In this next post in our series of Renewable Heat Incentive (RHI) we recorded our response to the call for evidence relating to IRMAs.
As always we are on hand at TEAM to answer any additional questions you may have about IRMA’s for RHI to help you through the application process.
1. What is the average cost of an IRMA? How does this figure vary by sector, renewable technology, and scale of installation, region, or any other key factors?We cost the IRMA on a time basis, allowing for travel, site visit, creating the IRMA report and allowing for the Heat Loss Assessment. For the vast majority we allow one and a half days. We have recently increased this charge for GSHP as it takes more time. The guidance on GSHP could be better communicated and consolidated. Scale of installation also has an impact, large installations or district heating installations with an extensive network of pipework simply take more time.
2. What are the impacts of any other barriers imposed by the requirement for an IRMA?
This is a question for the participant. I would imagine the barrier is in finding a suitable IRMA Author and being prepared to pay for their expertise.
Benefits of IRMAs
3. What benefits do IRMAs bring to installers, manufacturers, consultants, applicants and participants of the RHI scheme?
The requirement for an IRMA means that the installer and the applicants (or participants) have, in the first incarnation, a “snagging list”. Any errors of installation have to be corrected before the IRMA is submitted.
The participants have the advantage of an inspection of the works, ensuring that the installation is compliant and if it is not compliant, what can be done to make it so. The installer benefits by the learning opportunity presented during a site visit when the installation is reviewed and observations on the installation are made. We find that when working regularly with an Installer, over time the quality of the installation improves.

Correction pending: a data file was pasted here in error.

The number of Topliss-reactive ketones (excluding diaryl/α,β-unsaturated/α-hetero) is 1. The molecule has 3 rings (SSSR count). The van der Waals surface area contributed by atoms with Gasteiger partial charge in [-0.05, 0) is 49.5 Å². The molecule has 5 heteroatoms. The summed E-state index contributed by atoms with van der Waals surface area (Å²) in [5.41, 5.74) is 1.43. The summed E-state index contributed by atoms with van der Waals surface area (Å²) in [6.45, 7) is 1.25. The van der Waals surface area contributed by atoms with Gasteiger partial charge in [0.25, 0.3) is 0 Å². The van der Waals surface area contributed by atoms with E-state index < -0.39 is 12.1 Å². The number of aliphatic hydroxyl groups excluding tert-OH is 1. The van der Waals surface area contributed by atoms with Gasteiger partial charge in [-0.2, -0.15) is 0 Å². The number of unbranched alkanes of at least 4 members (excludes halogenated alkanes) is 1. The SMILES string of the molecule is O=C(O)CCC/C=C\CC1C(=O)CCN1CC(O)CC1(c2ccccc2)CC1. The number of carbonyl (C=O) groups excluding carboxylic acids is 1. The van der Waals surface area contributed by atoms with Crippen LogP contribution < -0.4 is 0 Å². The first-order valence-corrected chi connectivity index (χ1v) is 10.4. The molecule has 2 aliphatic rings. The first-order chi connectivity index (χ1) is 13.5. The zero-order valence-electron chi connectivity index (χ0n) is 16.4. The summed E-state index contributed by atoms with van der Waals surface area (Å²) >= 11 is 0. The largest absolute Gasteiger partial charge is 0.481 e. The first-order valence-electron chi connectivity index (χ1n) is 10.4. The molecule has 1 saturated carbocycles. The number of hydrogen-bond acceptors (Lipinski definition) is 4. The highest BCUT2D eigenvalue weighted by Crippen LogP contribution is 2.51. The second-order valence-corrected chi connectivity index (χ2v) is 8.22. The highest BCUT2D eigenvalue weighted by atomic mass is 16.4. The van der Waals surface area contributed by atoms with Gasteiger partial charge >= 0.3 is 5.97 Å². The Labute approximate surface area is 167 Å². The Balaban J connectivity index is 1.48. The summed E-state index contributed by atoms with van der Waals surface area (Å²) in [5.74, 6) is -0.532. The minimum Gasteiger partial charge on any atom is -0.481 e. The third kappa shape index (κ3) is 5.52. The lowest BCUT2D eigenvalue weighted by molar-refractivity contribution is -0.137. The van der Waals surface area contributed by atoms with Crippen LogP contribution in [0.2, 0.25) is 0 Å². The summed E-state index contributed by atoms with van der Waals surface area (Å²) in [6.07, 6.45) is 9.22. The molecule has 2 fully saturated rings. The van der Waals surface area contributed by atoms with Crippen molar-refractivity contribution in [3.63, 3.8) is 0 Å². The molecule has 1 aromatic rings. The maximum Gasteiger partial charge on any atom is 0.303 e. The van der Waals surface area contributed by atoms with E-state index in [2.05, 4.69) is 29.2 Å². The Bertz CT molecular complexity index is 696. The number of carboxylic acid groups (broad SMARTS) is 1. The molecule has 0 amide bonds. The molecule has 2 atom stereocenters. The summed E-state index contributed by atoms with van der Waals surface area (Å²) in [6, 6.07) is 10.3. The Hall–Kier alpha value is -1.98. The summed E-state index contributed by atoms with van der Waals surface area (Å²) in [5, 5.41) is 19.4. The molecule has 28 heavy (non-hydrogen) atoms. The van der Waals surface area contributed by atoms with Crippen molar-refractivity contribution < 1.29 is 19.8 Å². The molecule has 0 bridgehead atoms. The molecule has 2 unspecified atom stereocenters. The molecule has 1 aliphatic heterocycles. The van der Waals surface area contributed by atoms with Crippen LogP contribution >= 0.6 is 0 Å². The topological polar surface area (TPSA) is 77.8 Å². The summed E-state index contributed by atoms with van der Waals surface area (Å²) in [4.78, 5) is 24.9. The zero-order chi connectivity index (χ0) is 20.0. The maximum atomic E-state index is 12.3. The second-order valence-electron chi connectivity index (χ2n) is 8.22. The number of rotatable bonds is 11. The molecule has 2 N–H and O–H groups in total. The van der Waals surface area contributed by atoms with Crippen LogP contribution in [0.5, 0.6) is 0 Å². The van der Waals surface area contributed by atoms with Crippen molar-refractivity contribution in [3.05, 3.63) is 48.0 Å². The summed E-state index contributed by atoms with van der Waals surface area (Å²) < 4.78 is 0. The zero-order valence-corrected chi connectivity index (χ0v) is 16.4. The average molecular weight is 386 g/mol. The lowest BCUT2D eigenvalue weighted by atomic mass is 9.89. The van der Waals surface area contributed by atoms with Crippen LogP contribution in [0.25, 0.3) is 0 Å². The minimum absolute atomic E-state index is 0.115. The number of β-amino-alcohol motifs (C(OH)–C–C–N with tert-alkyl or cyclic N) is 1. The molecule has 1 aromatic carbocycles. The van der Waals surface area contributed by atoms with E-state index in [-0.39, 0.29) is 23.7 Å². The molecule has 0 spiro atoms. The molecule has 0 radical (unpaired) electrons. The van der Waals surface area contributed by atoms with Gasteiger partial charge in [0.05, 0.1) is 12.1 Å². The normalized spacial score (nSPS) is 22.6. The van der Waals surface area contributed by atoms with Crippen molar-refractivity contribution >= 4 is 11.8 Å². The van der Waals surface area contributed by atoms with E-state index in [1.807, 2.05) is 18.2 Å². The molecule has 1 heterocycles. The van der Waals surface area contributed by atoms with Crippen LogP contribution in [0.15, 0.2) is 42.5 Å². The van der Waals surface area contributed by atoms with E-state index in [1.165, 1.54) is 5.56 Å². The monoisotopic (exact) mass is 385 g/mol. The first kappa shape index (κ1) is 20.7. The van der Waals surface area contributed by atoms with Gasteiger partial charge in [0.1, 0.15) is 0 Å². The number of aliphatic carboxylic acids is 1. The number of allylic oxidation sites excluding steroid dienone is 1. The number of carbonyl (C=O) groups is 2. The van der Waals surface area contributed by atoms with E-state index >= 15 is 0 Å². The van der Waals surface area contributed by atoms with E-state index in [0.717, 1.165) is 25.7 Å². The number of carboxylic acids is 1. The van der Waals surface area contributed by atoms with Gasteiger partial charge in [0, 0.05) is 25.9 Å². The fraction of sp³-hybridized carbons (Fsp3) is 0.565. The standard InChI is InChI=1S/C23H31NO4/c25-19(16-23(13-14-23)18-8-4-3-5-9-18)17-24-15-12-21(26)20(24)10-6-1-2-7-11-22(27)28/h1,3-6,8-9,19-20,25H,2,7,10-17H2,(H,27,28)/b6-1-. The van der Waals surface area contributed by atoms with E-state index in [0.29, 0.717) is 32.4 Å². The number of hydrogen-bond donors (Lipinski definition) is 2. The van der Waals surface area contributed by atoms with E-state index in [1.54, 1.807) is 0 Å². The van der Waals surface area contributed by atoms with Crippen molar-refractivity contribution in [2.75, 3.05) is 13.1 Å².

Ofgem benefits by having an unbiased and knowledgeable engineer review the installation and the documentation. Inadequacies and gaps are identified before being submitted to Ofgem and subsequently filled. This could mean a re-draw of the schematics, locating adequate documentation to support the application or providing consultancy services in terms of metering.
4. Are IRMAs used by applicants to help with completing an RHI application? If yes, do IRMAs make the process of completing an application simpler or quicker?
When we provide the IRMAs to an applicant or participant, we will advise that whole passages of the IRMA can be used to appropriately fill in the submission. There is a lot of duplication of effort between the IRMA, the HLA and the submission.
5. How often are on-site issues or errors identified by the IRMA author and resolved as a result of having an IRMA completed?
All the time, these only fade away somewhat when we work regularly with an installer.
6. Are there other forms of evidence Ofgem could rely on to satisfy itself that the metering arrangements of an installation are compliant with the RHI Regulations?
Inspect every installation before accreditation?
7. Are the criteria under which IRMAs are currently being requested appropriate for delivering the most benefits? If not, what criteria would be more effective?
The change from complex/simple to multiple/standard has led to confusion regarding when an IRMA is required, especially with the “properly insulated pipework” and “buried pipework” distinctions. Frequently it is when the submission is at the stage where the software requires an IRMA that one is commissioned. Once these issues are sorted out the need for IRMAs will diminish.
8. Are there any improvements that could be made to the IRMA template currently being used?
Yes. As previously stated, there is duplication of effort between the IRMA, the HLA and the submission.
Want to know more about RHI?
If you would like to know more about TEAM’s Independent Reports on Heat Metering Arrangements for RHI visit our RHI Services page or our Energy Consultancy Service section.
More about TEAM’s RHI Author
Justine Grant is the Energy Services Renewable Heat Incentive expert and course leader. Justine’s expertise lies in IRMA for RHI applications, non-domestic Display Energy Certificates and Advisory Reports, she is a technical author and trainer and is qualified as a CIBSE certified ESOS Lead Assessor.